Alison Horn (6B09) is a 10-year Ward 6 resident who moved to 6B09 in 2015. She shares her home with Cooper, a 12-year-old Chihuahua-mix, once a rescue dog and now the “elder statesman of the house.”
She has spent her career serving the DC community at the Public Defender Service, and at local nonprofits Free Minds Book Club and Civil Rights Corps. Horn says that helping her clients navigate DC’s agencies has required her to be organized and hard-working, to be a good listener, and to be in communication with a wide array of diverse DC residents, skills she hopes translate well to her new ANC role.
Horn fills a seat vacated by Kasie Clark in March 2020. There is a lot going on in the area: the renovation of the Boys and Girls Club is back before DC Council in January. In neighboring ANC 7F07, redevelopment continues on Reservation 13 and a candidate is fighting to be seated as ANC Commissioner at the DC Jail.
Horn said that the Office of the Deputy Mayor of Planning and Economic Development (DMPED) needs to do a better job of communicating with 6B in the future. “I understand the concerns of 6B commissioners and neighbors about the lack of transparency from DMPED on the Reservation 13 development,” Horn said. “But I would hate to see that history prevent progress at the Boys and Girls Club, which would add much-needed affordable senior housing.”
Horn said that as a new commissioner, she hopes to focus on traffic safety, housing affordability, and public safety, which she sees as closely linked to providing a strong social safety net.
However, to Horn, the most important role of an ANC is to listen, keep neighbors informed, and advocate for their needs when making decisions impacting their daily lives. She is eager to share information, connect with constituents and bring them into the process. You can email her at [email protected]
ANC 6D (anc6d.org)
Andrew Bossi (6D01) says he is “wonkishly into local governance,” so much so that he began live-tweeting ANC meetings when he moved into Southwest, well before declaring his intention to run as a write-in candidate for the SMD formerly represented by Gail Fast.
Bossi works as a transportation engineer and planner, so it is unsurprising that transportation and land use are two of his major interests. He believes that ANC 6D needs a comprehensive transportation plan that takes into account the massive growth Southwest is experiencing and the impact of construction.
The new commissioner said the ANC needs to ensure that development benefits the community, and to mitigate negative impacts like increased traffic and impacts to roadway safety and parking. “I’d like to see that new growth does everything it can to promote non-auto travel and to reduce traffic in the first place,” Bossi said, “and that our streets be designed to be slow and safe for everyone to navigate.”
The growth Southwest is experiencing is both its greatest opportunity and greatest threat, he said. “The threats of gentrification and rising costs must be central to our ANC’s thinking,” Bossi said, “and I am glad that there appears to be universal attention across our 2021 commissioners on affordable housing.”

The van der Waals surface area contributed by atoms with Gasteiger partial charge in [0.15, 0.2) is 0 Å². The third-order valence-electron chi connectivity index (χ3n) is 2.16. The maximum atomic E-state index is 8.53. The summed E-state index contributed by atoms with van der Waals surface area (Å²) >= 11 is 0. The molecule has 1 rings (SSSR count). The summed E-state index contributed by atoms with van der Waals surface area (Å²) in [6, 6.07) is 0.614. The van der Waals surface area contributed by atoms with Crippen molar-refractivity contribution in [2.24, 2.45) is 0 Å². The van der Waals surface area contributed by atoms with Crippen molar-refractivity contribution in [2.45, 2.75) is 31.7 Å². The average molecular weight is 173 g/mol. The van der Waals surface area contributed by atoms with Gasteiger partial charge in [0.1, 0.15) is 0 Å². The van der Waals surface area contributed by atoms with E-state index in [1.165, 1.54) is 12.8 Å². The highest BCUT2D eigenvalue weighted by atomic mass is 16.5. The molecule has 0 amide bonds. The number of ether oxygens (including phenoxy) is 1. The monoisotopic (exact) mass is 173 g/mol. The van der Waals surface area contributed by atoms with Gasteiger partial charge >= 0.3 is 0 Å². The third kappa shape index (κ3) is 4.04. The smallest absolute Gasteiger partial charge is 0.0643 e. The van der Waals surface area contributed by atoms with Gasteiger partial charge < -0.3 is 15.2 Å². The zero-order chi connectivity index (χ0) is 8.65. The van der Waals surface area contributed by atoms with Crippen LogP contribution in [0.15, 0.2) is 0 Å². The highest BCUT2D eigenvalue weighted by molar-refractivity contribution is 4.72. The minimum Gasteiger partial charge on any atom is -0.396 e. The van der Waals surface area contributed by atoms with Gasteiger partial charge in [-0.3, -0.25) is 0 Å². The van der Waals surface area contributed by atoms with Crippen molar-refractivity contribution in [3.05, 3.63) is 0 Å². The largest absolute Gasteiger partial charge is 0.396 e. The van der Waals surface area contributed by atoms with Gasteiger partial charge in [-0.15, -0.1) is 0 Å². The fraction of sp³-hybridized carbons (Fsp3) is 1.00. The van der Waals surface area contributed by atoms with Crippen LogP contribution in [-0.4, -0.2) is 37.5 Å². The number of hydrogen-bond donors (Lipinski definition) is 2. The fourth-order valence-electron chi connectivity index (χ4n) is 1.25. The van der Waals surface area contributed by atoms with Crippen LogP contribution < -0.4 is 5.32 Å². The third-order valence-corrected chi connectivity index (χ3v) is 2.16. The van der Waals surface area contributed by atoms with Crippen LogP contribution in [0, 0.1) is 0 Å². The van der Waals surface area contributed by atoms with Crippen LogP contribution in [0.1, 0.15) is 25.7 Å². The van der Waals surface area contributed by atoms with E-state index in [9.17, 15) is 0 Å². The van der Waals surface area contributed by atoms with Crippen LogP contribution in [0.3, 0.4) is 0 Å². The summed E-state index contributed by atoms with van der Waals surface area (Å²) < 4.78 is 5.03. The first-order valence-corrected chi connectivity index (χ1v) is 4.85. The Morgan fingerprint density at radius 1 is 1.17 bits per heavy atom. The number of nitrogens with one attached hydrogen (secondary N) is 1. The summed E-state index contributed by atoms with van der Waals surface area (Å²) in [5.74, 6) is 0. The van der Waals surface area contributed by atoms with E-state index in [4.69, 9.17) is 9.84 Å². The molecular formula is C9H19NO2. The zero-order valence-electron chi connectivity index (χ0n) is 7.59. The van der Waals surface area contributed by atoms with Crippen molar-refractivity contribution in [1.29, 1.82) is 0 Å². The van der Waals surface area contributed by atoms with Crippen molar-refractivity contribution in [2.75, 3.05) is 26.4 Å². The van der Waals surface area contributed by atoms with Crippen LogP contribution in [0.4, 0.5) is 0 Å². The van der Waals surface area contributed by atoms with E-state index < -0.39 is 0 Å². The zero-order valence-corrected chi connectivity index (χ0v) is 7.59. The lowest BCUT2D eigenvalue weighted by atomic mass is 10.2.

ANC 6D should press every development to not just meet but exceed Affordable Housing goals. Threats of gentrification should be central in ANC deliberations, he added, especially the impact on tenants most at risk of displacement. “I want growth that doesn’t turn us into something like a gated community, but provides a variety of homes and a variety of businesses, for the variety of us calling Southwest home,” he said.
More immediately, Bossi said he wants more regular and continuous COVID testing accessible to residents throughout Southwest. He encourages residents who are able to patronize local businesses, “all of whom are also struggling through this pandemic, and their employees are taking some of the biggest risks among us simply by showing up for work every day.”
Email Andrew Bossi at [email protected]
Jared Weiss (6D02) has lived in DC for fifteen years, the last five of them in SMD 6D02. A trained economist, for the past nine years Weiss has worked for AARP as the director of data science.
Weiss said the seeds for his desire to represent 6D02 were planted when he first heard Commissioner Anna Forgie would not seek re-election. With support from the board of the Velocity Condominium, where he lives, he stepped up to fill the role.
The biggest issue in 6D02 is responsible building, Weiss said. Acknowledging that his is a rapidly developing district, he said that construction and its side effects such as noise and debris are inevitable. However, ways can be found to maximize the safety, sleep, and general well-being of those living next door to development sites.
The community also needs to work together for responsible building, making sure new projects balance the concerns of current neighbors with those of newer arrivals. That means working to ensure that in ten years 6D02 is the robust, diverse, and welcoming neighborhood residents want it to be. “We aren’t going to solve DC’s housing problems on our own, but we can help be part of the solution,” he said.
That also means supporting buildings that from aesthetic and practical perspectives are good fits for the neighborhood, reflecting neighborhood history and projecting a shared future, he added.
Weiss has roots all over Ward 6: one sibling lives in NoMA, and another in Capitol Hill. An avid baseball fan, thanks to his father’s season tickets for the Nats, prior to COVID Weiss would take an annual baseball road trip. “So, I’ve seen all the MLB stadiums, a good chunk of the minor league ones, and have visited weird museums in and eaten my way through most of the country,” he said.
Weiss is looking forward to taking on his role as commissioner. “I really do love 6D02, and all its quirky charms,” he said. “To me, it showcases the best of DC past, present, and future. I think it is pretty great, but if there’s anything I can do to make it better, I want to.”
ed-weiss-All photos courtesy the commissioner pictured.